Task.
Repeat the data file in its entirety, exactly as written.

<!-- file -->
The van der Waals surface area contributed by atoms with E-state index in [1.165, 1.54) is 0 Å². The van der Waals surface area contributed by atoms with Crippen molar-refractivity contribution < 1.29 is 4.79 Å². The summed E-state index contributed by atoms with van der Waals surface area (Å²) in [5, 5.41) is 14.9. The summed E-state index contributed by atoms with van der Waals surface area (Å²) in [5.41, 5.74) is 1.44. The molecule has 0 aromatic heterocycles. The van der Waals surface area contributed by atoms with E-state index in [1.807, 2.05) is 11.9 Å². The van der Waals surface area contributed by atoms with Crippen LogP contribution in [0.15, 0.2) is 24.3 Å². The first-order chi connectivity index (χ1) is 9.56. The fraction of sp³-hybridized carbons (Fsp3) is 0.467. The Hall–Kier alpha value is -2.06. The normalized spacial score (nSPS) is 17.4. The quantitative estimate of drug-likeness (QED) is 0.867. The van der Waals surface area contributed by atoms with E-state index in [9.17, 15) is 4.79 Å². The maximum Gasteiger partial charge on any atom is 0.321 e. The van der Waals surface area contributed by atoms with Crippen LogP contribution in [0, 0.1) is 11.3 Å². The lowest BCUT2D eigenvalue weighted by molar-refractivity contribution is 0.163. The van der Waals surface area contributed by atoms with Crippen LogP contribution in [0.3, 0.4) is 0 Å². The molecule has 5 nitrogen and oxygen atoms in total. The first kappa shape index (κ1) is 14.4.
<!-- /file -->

The van der Waals surface area contributed by atoms with E-state index in [1.165, 1.54) is 0 Å². The van der Waals surface area contributed by atoms with Crippen molar-refractivity contribution < 1.29 is 4.79 Å². The summed E-state index contributed by atoms with van der Waals surface area (Å²) in [5, 5.41) is 14.9. The summed E-state index contributed by atoms with van der Waals surface area (Å²) in [5.41, 5.74) is 1.44. The molecule has 0 aromatic heterocycles. The van der Waals surface area contributed by atoms with E-state index in [1.807, 2.05) is 11.9 Å². The van der Waals surface area contributed by atoms with Crippen LogP contribution in [0.15, 0.2) is 24.3 Å². The first-order chi connectivity index (χ1) is 9.56. The fraction of sp³-hybridized carbons (Fsp3) is 0.467. The Hall–Kier alpha value is -2.06. The normalized spacial score (nSPS) is 17.4. The quantitative estimate of drug-likeness (QED) is 0.867. The van der Waals surface area contributed by atoms with E-state index in [9.17, 15) is 4.79 Å². The maximum Gasteiger partial charge on any atom is 0.321 e. The van der Waals surface area contributed by atoms with Crippen LogP contribution in [0, 0.1) is 11.3 Å². The lowest BCUT2D eigenvalue weighted by molar-refractivity contribution is 0.163. The van der Waals surface area contributed by atoms with Crippen LogP contribution in [0.3, 0.4) is 0 Å². The molecule has 5 nitrogen and oxygen atoms in total. The first kappa shape index (κ1) is 14.4.